If, for some reason you are thinking of not seeing the Taj Mahal on your trip to India, then think again. Some global icons such as the Pyramids in Egypt or Stonehenge in England have been known to leave some visitors feeling less than impressed. The Taj Mahal is one monument which is so magnificent that it is simply impossible to feel underwhelmed.
Completed in 1653, it was built by the grief-stricken Mughal Emperor Shah Jahan as a mausoleum for his wife, who died during childbirth. Sunrise and sunset are the best times to view as the familiar white marble falls into shadow or reflects the sun creating beautiful tints of pink and orange. Stunning night time viewings are also possible a few days per month either side of the full moon. Even if you are someone who doesn’t do ‘tourist traps’, this really is not to be missed. Simply amazing.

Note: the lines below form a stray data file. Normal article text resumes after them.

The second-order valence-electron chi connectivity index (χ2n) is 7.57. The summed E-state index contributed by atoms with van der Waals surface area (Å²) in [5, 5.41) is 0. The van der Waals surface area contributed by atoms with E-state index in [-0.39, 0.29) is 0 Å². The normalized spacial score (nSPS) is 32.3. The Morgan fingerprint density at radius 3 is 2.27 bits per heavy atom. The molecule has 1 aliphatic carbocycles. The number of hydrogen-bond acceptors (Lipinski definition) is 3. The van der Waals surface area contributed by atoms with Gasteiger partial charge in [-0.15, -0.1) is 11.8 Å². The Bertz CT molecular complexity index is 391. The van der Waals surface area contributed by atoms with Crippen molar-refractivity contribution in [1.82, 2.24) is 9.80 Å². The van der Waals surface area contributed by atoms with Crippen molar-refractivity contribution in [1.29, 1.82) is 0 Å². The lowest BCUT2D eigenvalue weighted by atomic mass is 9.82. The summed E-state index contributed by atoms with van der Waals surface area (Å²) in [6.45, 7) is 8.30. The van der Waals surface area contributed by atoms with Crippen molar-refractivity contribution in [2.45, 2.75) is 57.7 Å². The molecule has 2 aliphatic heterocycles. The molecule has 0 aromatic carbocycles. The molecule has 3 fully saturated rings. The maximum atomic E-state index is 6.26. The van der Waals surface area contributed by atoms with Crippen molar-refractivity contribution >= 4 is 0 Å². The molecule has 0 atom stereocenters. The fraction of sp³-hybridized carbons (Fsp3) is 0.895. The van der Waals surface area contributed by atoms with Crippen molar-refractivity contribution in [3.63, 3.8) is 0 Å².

Using the Toilet on your Train Journey
To the Western visitor used to their throne-like privations, a squat toilet can be a challenge. A squat toilet frequently used by hundreds of people is, in urgent circumstances, just about bearable. But a squat toilet, frequently used by hundreds of people while constantly shunting back and forth at the end of a Sleeper-class train carriage will test even the hardiest traveller. The surrounding smell and mess penetrate your mind when you are trying to ‘aim’ which makes you only contribute more smell and mess. It is around this time that you may lose your appetite and start to feel a little homesick...
As beautiful and fascinating as it may be, India can be overwhelming and somewhat relentless at times, particularly to the first time visitor. Indeed, the debilitating heat and bouts of pollution (in the larger cities) combined with the incessant noise and lack of personal space can conspire to make you feel like exploding at times. Despite this however, it is important to remember that you are India’s guest so the onus is on you to adapt to its culture, not the other way round.